A team of University of Colorado Boulder researchers looking for ways to make wind turbines more hurricane-resilient has taken inspiration from palm trees and suggested that the answer may be to turn the turbines around.
‘We are very much bio-inspired by palm trees, which can survive these hurricane conditions,’ said Lucy Pao, the Palmer endowed chair in the university’s Department of Electrical, Computer and Energy Engineering.
Traditional upwind turbines face the incoming wind and their blades must be stiff in order to avoid them being blown into the tower. Hence, the blades must thick and massive, which requires a lot of material, which drives up their cost.
In contrast, the blades on downwind rotors face away from the wind, so there’s less risk of them hitting the tower when the winds pick up. This means that they can be lighter and more flexible, which requires less material and are thus cheaper. They can also then bend instead of break in the face of strong winds – much like palm trees.
Together with collaborators at the University of Virginia, the University of Texas at Dallas, the Colorado School of Mines and the National Renewable Energy Laboratory, Pao’s team has collaborated to develop the SUMR (Segmented Ultralight Morphing Rotor) turbine, a two-bladed, downwind rotor designed to test the performance of this lightweight concept in action.Having looked at four years of real-world data from testing their 53.38-kilowatt demonstrator (SUMR-D) at the National Renewable Energy Laboratory’s (NREL) Flatirons Campus, just south of Boulder, Colorado, they’ve found that their turbine performed consistently and efficiently during periods of peak wind gusts.
‘The blades are manufactured to be lightweight and very flexible, so they can align with the wind loads. That way, we can reduce the cost of the blades and bring down the cost of energy,’ said Mandar Phadnis, a graduate student in electrical, computer and energy engineering.
The work is particularly important because climate change not only demands that we quickly scale up more cost-effective and reliable renewable energy, but rising global temperatures are also causing hurricanes to intensify.
Pao’s team has also been making innovative improvements to the controller – the part of the turbine that determines when to be more or less aggressive in power production, aiming to smooth out the bumps caused by wind’s inherent inconsistency and produce efficient energy at low cost and with low wear and tear.‘Our work attempts to predict the likelihood or the probability of peak wind gusts occurring, and then tries to mitigate the speed peaks by acting before they happen,’ said Phadnis.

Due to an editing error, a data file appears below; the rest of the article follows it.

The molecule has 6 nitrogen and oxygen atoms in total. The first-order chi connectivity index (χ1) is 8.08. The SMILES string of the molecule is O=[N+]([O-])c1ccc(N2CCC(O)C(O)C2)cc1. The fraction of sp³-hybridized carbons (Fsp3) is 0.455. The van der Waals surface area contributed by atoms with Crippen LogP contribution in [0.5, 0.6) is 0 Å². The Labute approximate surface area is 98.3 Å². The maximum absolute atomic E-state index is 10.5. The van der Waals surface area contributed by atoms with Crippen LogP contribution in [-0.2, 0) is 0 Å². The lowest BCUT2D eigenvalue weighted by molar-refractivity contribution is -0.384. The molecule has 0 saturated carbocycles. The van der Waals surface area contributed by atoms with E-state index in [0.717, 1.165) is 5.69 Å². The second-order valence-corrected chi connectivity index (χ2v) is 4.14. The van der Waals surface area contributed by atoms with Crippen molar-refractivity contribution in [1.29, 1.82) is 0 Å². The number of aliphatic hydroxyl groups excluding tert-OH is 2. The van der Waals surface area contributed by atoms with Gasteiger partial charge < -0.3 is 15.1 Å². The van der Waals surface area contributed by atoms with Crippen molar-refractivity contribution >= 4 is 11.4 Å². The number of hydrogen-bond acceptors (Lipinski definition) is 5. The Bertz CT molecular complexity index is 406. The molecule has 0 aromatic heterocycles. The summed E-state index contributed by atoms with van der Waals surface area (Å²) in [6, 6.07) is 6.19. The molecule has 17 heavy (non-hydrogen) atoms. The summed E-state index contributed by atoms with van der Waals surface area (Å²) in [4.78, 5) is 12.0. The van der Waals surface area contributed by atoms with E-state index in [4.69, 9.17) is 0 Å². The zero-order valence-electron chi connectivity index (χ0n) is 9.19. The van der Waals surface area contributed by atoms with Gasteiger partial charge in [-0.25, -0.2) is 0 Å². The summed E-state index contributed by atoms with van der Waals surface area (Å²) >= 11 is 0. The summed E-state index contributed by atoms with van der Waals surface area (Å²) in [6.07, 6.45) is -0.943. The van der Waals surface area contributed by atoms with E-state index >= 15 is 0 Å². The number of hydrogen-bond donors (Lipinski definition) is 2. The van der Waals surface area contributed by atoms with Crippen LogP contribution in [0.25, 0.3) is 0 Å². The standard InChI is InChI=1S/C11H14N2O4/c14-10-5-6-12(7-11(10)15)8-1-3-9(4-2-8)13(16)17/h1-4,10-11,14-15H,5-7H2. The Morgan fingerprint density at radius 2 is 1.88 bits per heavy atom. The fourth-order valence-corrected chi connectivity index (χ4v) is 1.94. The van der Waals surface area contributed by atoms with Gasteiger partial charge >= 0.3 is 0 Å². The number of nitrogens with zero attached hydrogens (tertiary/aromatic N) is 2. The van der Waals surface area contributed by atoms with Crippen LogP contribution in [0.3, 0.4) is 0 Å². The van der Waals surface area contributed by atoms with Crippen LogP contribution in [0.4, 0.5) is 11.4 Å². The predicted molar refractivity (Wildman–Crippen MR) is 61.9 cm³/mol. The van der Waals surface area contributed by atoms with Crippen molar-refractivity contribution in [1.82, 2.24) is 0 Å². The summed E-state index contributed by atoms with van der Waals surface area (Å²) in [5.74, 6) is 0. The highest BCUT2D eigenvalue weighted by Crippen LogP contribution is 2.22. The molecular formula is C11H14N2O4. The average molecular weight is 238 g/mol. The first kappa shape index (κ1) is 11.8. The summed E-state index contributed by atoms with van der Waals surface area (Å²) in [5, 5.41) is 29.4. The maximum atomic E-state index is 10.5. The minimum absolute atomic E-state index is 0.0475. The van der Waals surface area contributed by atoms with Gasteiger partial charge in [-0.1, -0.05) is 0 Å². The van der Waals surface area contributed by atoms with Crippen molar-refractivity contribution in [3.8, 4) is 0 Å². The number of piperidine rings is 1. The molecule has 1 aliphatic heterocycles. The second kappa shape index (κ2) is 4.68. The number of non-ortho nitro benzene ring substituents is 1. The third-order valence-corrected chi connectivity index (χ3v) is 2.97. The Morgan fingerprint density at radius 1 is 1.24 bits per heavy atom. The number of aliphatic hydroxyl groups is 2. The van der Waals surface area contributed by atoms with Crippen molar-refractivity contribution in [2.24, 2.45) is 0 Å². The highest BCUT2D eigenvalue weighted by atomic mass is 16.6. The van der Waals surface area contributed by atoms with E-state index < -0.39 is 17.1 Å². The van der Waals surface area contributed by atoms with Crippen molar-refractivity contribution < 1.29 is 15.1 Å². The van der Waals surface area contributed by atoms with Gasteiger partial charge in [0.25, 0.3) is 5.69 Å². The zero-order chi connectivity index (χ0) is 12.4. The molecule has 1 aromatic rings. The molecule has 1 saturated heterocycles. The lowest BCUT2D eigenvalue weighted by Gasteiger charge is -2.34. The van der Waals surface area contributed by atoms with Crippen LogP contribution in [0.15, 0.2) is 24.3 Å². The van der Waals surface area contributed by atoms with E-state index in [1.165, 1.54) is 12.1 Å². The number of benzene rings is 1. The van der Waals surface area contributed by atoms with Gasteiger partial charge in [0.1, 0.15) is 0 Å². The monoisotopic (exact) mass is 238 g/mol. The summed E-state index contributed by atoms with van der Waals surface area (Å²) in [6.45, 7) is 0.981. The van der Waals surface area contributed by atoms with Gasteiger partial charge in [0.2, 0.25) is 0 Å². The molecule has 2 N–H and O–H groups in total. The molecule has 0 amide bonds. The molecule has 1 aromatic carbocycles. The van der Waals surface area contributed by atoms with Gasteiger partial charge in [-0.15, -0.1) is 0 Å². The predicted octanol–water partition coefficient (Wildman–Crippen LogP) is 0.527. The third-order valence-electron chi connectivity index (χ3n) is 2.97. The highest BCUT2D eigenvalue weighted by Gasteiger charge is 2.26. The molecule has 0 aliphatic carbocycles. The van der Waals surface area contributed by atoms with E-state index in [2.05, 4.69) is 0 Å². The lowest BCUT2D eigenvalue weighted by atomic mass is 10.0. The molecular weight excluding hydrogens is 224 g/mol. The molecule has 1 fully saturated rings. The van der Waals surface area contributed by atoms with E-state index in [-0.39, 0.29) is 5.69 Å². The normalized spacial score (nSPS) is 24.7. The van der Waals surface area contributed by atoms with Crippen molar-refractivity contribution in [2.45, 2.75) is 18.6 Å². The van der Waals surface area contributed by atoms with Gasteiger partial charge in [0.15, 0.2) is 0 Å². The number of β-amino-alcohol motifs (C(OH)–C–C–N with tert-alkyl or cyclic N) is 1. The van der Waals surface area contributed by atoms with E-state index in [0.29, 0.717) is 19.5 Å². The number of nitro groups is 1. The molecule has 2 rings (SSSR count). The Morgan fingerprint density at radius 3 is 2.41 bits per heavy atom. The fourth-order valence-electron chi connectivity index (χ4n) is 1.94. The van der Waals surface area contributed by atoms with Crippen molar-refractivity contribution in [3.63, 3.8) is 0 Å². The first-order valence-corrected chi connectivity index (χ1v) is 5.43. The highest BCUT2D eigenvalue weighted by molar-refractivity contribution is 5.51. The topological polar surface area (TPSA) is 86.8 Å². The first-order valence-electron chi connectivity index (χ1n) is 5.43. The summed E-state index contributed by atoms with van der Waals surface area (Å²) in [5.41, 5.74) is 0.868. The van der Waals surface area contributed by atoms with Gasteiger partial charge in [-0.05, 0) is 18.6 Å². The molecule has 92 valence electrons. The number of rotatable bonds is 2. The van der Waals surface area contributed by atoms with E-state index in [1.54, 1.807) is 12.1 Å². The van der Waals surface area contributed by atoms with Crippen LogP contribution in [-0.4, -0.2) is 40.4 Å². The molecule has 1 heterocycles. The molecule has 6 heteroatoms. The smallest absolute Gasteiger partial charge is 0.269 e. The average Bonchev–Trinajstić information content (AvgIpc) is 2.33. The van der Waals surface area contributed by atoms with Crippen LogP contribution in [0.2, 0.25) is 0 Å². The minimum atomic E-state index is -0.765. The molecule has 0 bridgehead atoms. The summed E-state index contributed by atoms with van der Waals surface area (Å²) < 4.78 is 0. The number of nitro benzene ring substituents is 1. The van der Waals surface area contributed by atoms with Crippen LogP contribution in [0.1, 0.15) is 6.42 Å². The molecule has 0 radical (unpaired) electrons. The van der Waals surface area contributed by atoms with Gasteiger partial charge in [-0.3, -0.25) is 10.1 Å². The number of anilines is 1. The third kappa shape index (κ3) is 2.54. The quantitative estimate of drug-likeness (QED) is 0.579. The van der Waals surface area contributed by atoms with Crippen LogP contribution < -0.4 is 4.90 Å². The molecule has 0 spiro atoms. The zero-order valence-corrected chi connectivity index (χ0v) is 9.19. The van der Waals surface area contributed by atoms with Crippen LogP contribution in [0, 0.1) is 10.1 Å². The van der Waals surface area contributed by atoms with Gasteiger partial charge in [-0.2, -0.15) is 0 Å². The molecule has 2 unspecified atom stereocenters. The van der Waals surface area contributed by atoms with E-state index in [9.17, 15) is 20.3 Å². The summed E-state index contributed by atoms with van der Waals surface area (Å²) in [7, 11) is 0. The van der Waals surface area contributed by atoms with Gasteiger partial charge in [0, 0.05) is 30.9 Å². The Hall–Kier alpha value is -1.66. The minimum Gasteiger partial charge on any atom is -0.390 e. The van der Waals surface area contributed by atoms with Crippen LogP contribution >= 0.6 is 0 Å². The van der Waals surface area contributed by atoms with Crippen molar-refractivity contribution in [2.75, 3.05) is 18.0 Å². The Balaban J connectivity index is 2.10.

In a separate collaboration, Pao and her research group have been working with the University of Oldenburg in Germany to assess the utility of sensors that scan ahead of the turbine to measure the wind coming in and of advanced controllers that command the turbine to respond proactively.
The control algorithms that they’ve developed could be equally applicable to traditional three-bladed, upwind turbines, which still dominate both land and offshore markets. ‘The advantage of the downwind configuration, however, really comes about when you get to extreme-scale turbines, and those are primarily for offshore,’ said Pao.
Pao’s group is already addressing these great heights – with their collaborators, they’ve designed and modelled (but not experimentally tested) large-scale 25 MW and 50 MW SUMR (downwind) turbines. Ultimately, Pao believes that a combination of improved controllers, lighter and resilient materials, and strategic turbine configurations could allow giant offshore turbines to outpace the competition. They’re not only more cost-effective and energy efficient, allowing for one big turbine instead of many smaller ones (which would reduce installation and maintenance costs), and able to capture faster wind speeds higher off the ground, but they could also withstand the more severe weather that’s sure to come.